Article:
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Verwüstung/Invoke The Dark Age

Abigor - Verwüstung/Invoke The Dark Age ©1994 Napalm Records
1. Universe Of Black Divine
2. Kingdom Of Darkness
3. Beneath A Steel Sky
4. Eve To Eve At Armageddon
5. In Sin
6. My Soft Vision In Blood
7. Weeping Midwinter Tears
8. Diabolic Unity
9. Spell Of Dark And Evil

Though fully entrenched in what I perceive as the most parodic trappings of black metal (ie - goofy corpsepaint and liner note photos), Abigor demonstrated on Verwüstung/Invoke the Dark Age exactly what a good solid black metal is all about. From start to finish, the overall atmosphere and feel of the album is there: dark, contemplative, angry and terrifying. Abigor's ability to smartly write sharp lead guitar lines as well as vary up tempos and musical attacks are among the reasons this is a good album. Some might gripe about the production being a tiny bit tinny, but that's hardly a viable issue. The album has a feeling of progression throughout, as if the music is taking you somewhere. If you are new to the Abigor world, this is possibly the best album to start with your explorations. While it may not be as definitive as other albums of the genre, it is Abigor's strongest that I've heard.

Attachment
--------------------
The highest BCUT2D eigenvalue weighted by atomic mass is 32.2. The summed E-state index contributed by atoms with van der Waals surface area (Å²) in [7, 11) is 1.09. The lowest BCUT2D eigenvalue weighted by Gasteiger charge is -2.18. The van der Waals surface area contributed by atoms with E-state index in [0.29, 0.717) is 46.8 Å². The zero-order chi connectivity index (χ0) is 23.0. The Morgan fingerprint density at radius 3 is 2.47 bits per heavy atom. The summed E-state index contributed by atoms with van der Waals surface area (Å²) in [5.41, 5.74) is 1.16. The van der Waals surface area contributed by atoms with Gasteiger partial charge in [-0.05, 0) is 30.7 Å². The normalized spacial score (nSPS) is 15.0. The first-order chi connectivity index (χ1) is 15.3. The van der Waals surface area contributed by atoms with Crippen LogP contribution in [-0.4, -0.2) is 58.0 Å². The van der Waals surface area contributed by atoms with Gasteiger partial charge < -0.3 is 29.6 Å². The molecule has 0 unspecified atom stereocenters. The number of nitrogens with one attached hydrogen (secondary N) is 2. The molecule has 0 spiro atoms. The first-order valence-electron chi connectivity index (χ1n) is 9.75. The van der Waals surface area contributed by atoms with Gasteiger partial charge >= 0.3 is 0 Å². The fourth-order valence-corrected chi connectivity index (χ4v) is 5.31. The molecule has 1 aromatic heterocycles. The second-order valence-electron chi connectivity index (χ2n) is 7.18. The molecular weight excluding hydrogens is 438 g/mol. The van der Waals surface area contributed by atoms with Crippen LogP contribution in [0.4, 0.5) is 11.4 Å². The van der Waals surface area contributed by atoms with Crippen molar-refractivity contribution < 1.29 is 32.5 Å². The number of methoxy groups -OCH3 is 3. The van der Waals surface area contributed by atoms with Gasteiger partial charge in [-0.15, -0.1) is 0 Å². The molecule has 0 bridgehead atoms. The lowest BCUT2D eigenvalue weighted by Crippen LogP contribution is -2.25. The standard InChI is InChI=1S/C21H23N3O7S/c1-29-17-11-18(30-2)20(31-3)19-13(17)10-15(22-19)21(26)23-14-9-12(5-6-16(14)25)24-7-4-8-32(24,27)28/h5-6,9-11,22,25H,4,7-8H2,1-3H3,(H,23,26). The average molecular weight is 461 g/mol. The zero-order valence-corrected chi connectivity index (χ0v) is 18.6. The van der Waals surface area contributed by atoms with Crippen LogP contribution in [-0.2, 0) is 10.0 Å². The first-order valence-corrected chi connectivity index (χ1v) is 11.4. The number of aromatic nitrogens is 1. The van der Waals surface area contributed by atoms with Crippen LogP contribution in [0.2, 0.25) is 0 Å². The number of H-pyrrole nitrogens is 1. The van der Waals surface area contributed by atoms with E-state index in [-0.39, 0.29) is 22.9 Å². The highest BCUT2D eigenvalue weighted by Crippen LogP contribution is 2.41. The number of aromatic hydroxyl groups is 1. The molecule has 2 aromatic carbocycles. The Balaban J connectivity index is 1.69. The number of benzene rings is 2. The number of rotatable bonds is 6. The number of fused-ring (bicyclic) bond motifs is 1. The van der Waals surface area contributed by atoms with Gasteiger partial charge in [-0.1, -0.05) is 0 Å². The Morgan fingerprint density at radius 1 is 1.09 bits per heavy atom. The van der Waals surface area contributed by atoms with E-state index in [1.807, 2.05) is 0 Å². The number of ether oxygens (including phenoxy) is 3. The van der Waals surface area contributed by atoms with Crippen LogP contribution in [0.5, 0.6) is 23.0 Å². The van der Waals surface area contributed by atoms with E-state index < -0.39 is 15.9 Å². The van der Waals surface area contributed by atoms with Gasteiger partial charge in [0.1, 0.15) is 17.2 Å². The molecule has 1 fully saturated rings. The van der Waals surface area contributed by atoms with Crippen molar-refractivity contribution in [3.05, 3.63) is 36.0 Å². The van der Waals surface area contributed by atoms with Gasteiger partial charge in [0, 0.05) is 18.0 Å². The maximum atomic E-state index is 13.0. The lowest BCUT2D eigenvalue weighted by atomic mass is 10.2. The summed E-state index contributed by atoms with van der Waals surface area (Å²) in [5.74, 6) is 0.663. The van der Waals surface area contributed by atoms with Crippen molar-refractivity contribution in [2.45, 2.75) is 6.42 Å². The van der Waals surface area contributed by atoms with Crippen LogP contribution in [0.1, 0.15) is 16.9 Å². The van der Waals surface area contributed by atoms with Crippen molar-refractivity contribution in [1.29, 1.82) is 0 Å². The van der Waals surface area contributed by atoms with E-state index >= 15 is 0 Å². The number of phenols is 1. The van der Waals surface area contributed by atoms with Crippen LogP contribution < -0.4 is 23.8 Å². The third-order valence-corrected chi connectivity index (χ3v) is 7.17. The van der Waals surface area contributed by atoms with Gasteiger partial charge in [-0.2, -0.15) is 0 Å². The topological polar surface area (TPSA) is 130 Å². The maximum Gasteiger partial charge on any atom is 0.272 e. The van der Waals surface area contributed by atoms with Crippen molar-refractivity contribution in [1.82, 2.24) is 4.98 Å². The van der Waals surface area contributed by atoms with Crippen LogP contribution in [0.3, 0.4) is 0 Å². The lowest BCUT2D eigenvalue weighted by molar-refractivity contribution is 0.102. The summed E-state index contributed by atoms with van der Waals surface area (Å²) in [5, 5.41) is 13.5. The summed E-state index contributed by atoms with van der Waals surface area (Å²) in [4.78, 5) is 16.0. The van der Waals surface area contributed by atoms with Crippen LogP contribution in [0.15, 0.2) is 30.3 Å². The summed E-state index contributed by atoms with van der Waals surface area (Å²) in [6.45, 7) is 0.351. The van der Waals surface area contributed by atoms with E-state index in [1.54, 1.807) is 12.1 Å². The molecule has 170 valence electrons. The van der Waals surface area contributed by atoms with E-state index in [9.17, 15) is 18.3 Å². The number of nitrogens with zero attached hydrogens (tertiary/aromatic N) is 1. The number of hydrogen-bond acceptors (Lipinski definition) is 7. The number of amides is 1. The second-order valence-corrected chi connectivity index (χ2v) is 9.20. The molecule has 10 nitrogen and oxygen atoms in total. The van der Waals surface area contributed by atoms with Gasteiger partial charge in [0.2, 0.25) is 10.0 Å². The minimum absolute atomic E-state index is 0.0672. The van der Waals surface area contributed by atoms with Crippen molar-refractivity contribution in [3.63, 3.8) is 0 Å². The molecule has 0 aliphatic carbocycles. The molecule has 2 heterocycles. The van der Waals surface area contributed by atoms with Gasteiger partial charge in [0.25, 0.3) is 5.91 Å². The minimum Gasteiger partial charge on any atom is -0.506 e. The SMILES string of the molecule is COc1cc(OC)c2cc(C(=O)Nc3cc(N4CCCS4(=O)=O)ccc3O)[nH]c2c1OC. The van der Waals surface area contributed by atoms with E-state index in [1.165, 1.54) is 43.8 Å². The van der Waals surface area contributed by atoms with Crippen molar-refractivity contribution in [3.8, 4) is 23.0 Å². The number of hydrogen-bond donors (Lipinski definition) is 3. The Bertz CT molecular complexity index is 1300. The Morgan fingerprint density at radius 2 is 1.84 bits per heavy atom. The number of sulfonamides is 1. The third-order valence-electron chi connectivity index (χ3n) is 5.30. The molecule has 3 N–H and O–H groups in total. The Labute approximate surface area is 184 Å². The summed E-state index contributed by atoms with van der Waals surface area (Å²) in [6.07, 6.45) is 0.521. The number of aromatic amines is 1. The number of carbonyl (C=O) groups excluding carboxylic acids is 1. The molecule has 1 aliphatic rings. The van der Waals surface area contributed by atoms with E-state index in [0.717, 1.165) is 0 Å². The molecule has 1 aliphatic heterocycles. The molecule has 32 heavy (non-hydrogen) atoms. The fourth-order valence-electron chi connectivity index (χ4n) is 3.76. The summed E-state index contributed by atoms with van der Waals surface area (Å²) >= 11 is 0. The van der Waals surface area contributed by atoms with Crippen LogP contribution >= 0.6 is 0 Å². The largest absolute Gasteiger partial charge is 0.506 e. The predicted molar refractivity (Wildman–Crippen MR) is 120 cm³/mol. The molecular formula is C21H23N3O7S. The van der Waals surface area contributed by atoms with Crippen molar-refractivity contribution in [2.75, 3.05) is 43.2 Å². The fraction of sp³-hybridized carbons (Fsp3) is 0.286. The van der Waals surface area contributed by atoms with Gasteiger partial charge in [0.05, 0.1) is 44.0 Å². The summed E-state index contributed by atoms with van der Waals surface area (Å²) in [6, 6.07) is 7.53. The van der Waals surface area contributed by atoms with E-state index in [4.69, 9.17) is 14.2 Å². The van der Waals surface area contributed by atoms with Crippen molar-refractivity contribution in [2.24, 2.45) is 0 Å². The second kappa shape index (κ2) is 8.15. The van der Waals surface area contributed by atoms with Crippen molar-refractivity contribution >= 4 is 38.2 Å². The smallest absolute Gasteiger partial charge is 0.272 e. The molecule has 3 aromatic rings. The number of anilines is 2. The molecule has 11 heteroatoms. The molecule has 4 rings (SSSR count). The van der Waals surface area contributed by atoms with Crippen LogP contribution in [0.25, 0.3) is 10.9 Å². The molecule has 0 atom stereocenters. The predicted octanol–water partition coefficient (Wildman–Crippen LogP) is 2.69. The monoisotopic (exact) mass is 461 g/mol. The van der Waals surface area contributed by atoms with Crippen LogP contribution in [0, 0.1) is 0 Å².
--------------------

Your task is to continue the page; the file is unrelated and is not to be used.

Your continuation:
Review by John Chedsey

Review date: 03/1999

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Orkblut - The Retaliation

Abigor - Orkblut - The Retaliation ©1995 Napalm Records
1. The Prophecy
2. Bloodsoaked Overture
3. Remembering Pagan Origins
4. The Rising Of Our Tribe
5. Medieval Echoes
6. Emptiness / Menschenfeind / Untamed Devastation
7. ...To The Final Strike
8. Battlefield Orphans
9. The Soft And Last Sleep
10. Severance
11. Langsam Verhallte Des Lebens Schmerz